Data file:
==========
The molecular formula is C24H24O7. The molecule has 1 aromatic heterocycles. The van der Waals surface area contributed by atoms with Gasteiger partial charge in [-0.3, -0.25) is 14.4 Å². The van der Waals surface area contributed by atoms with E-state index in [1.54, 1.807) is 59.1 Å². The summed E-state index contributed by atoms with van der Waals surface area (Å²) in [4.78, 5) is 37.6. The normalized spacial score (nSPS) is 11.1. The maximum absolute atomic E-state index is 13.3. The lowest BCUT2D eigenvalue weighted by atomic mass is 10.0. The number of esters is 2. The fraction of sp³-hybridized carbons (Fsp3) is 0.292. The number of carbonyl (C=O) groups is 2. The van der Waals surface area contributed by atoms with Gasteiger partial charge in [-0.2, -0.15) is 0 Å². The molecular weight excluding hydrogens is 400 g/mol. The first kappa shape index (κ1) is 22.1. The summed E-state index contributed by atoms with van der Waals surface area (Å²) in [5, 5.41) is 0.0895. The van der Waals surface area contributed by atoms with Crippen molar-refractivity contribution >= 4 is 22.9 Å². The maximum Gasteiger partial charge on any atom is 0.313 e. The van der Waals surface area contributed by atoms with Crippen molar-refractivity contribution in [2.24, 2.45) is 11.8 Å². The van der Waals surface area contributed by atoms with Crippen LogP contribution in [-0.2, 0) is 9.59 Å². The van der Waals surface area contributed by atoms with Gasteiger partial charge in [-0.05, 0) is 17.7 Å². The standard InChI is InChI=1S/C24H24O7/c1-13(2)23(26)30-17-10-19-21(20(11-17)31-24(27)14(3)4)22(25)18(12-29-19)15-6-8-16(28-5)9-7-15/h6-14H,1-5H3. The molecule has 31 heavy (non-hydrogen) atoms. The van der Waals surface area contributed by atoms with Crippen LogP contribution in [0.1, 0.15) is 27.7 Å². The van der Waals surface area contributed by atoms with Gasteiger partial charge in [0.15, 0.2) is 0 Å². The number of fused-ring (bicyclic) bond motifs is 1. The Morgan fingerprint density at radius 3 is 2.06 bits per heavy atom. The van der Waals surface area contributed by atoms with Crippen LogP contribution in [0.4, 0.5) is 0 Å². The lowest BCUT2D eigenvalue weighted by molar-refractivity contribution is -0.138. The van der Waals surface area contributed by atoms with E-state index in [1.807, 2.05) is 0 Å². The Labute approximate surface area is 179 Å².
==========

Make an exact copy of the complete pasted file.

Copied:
The molecular formula is C24H24O7. The molecule has 1 aromatic heterocycles. The van der Waals surface area contributed by atoms with Gasteiger partial charge in [-0.3, -0.25) is 14.4 Å². The van der Waals surface area contributed by atoms with E-state index in [1.54, 1.807) is 59.1 Å². The summed E-state index contributed by atoms with van der Waals surface area (Å²) in [4.78, 5) is 37.6. The normalized spacial score (nSPS) is 11.1. The maximum absolute atomic E-state index is 13.3. The lowest BCUT2D eigenvalue weighted by atomic mass is 10.0. The number of esters is 2. The fraction of sp³-hybridized carbons (Fsp3) is 0.292. The number of carbonyl (C=O) groups is 2. The van der Waals surface area contributed by atoms with Gasteiger partial charge in [-0.2, -0.15) is 0 Å². The molecular weight excluding hydrogens is 400 g/mol. The first kappa shape index (κ1) is 22.1. The summed E-state index contributed by atoms with van der Waals surface area (Å²) in [5, 5.41) is 0.0895. The van der Waals surface area contributed by atoms with Crippen molar-refractivity contribution >= 4 is 22.9 Å². The maximum Gasteiger partial charge on any atom is 0.313 e. The van der Waals surface area contributed by atoms with Crippen molar-refractivity contribution in [2.24, 2.45) is 11.8 Å². The van der Waals surface area contributed by atoms with Crippen LogP contribution in [-0.2, 0) is 9.59 Å². The van der Waals surface area contributed by atoms with Gasteiger partial charge in [-0.05, 0) is 17.7 Å². The standard InChI is InChI=1S/C24H24O7/c1-13(2)23(26)30-17-10-19-21(20(11-17)31-24(27)14(3)4)22(25)18(12-29-19)15-6-8-16(28-5)9-7-15/h6-14H,1-5H3. The molecule has 31 heavy (non-hydrogen) atoms. The van der Waals surface area contributed by atoms with Crippen LogP contribution in [0.1, 0.15) is 27.7 Å². The van der Waals surface area contributed by atoms with Gasteiger partial charge in [0.15, 0.2) is 0 Å². The number of fused-ring (bicyclic) bond motifs is 1. The Morgan fingerprint density at radius 3 is 2.06 bits per heavy atom. The van der Waals surface area contributed by atoms with Crippen LogP contribution in [0.4, 0.5) is 0 Å². The lowest BCUT2D eigenvalue weighted by molar-refractivity contribution is -0.138. The van der Waals surface area contributed by atoms with E-state index in [1.807, 2.05) is 0 Å². The Labute approximate surface area is 179 Å².